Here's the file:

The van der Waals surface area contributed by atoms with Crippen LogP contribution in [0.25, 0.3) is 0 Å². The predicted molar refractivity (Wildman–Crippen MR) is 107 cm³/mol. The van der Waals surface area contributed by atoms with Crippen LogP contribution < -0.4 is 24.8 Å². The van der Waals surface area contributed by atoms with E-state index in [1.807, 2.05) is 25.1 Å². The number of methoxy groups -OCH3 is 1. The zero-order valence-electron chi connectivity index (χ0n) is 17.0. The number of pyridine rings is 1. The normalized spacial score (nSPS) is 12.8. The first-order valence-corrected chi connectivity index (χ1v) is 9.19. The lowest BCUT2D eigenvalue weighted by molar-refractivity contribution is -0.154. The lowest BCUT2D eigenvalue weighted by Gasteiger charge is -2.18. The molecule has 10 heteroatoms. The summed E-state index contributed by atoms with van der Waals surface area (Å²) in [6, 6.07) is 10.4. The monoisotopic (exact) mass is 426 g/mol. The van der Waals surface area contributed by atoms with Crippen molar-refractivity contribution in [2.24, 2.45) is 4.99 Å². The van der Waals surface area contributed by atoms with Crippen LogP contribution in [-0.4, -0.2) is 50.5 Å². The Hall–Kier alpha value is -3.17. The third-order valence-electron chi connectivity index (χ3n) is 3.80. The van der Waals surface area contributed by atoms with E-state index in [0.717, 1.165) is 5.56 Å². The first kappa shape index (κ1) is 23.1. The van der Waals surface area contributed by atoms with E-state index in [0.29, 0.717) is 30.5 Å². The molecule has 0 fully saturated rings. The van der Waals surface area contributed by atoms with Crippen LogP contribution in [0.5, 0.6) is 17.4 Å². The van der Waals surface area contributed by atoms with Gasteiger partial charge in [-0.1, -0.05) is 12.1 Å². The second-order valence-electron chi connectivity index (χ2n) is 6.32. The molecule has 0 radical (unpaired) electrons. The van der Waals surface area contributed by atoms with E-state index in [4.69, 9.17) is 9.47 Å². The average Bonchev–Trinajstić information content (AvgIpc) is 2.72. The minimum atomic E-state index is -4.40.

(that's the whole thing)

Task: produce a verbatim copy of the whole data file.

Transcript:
The van der Waals surface area contributed by atoms with Crippen LogP contribution in [0.25, 0.3) is 0 Å². The predicted molar refractivity (Wildman–Crippen MR) is 107 cm³/mol. The van der Waals surface area contributed by atoms with Crippen LogP contribution < -0.4 is 24.8 Å². The van der Waals surface area contributed by atoms with E-state index in [1.807, 2.05) is 25.1 Å². The number of methoxy groups -OCH3 is 1. The zero-order valence-electron chi connectivity index (χ0n) is 17.0. The number of pyridine rings is 1. The normalized spacial score (nSPS) is 12.8. The first-order valence-corrected chi connectivity index (χ1v) is 9.19. The lowest BCUT2D eigenvalue weighted by molar-refractivity contribution is -0.154. The lowest BCUT2D eigenvalue weighted by Gasteiger charge is -2.18. The molecule has 10 heteroatoms. The summed E-state index contributed by atoms with van der Waals surface area (Å²) in [6, 6.07) is 10.4. The monoisotopic (exact) mass is 426 g/mol. The van der Waals surface area contributed by atoms with Crippen molar-refractivity contribution in [2.24, 2.45) is 4.99 Å². The van der Waals surface area contributed by atoms with Crippen LogP contribution in [-0.4, -0.2) is 50.5 Å². The Hall–Kier alpha value is -3.17. The third-order valence-electron chi connectivity index (χ3n) is 3.80. The van der Waals surface area contributed by atoms with E-state index in [0.717, 1.165) is 5.56 Å². The first kappa shape index (κ1) is 23.1. The van der Waals surface area contributed by atoms with E-state index in [0.29, 0.717) is 30.5 Å². The molecule has 0 fully saturated rings. The van der Waals surface area contributed by atoms with Crippen LogP contribution in [0.5, 0.6) is 17.4 Å². The van der Waals surface area contributed by atoms with Gasteiger partial charge in [-0.1, -0.05) is 12.1 Å². The second-order valence-electron chi connectivity index (χ2n) is 6.32. The molecule has 0 radical (unpaired) electrons. The van der Waals surface area contributed by atoms with E-state index in [4.69, 9.17) is 9.47 Å². The average Bonchev–Trinajstić information content (AvgIpc) is 2.72. The minimum atomic E-state index is -4.40.